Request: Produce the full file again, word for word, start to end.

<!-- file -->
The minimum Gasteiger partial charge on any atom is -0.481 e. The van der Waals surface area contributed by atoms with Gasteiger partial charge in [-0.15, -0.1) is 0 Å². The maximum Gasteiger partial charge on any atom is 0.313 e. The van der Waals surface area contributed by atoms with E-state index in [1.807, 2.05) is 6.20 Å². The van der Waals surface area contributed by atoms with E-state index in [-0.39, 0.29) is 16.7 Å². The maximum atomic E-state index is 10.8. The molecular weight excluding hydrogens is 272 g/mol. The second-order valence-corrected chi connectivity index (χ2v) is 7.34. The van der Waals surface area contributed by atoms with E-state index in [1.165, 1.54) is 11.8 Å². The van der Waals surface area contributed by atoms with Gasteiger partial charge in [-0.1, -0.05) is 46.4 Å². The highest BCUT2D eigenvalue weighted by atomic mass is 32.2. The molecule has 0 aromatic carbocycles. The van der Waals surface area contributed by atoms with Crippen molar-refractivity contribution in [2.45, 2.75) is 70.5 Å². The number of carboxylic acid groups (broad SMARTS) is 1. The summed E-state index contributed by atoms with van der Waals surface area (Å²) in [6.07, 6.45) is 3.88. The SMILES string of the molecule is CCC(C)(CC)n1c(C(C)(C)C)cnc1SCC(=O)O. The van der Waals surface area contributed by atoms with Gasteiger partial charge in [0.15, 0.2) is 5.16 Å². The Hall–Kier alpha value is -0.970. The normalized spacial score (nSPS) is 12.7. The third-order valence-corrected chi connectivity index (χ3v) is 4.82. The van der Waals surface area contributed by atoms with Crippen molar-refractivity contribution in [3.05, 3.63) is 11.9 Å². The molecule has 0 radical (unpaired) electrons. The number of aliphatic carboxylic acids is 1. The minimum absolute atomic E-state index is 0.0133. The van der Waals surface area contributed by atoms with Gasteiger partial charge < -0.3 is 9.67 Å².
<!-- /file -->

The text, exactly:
The minimum Gasteiger partial charge on any atom is -0.481 e. The van der Waals surface area contributed by atoms with Gasteiger partial charge in [-0.15, -0.1) is 0 Å². The maximum Gasteiger partial charge on any atom is 0.313 e. The van der Waals surface area contributed by atoms with E-state index in [1.807, 2.05) is 6.20 Å². The van der Waals surface area contributed by atoms with E-state index in [-0.39, 0.29) is 16.7 Å². The maximum atomic E-state index is 10.8. The molecular weight excluding hydrogens is 272 g/mol. The second-order valence-corrected chi connectivity index (χ2v) is 7.34. The van der Waals surface area contributed by atoms with E-state index in [1.165, 1.54) is 11.8 Å². The van der Waals surface area contributed by atoms with Gasteiger partial charge in [-0.1, -0.05) is 46.4 Å². The highest BCUT2D eigenvalue weighted by atomic mass is 32.2. The molecule has 0 aromatic carbocycles. The van der Waals surface area contributed by atoms with Crippen molar-refractivity contribution in [2.45, 2.75) is 70.5 Å². The number of carboxylic acid groups (broad SMARTS) is 1. The summed E-state index contributed by atoms with van der Waals surface area (Å²) in [6.07, 6.45) is 3.88. The SMILES string of the molecule is CCC(C)(CC)n1c(C(C)(C)C)cnc1SCC(=O)O. The van der Waals surface area contributed by atoms with Gasteiger partial charge in [0.15, 0.2) is 5.16 Å². The Hall–Kier alpha value is -0.970. The normalized spacial score (nSPS) is 12.7. The third-order valence-corrected chi connectivity index (χ3v) is 4.82. The van der Waals surface area contributed by atoms with Crippen molar-refractivity contribution in [3.05, 3.63) is 11.9 Å². The molecule has 0 radical (unpaired) electrons. The number of aliphatic carboxylic acids is 1. The minimum absolute atomic E-state index is 0.0133. The van der Waals surface area contributed by atoms with Gasteiger partial charge < -0.3 is 9.67 Å².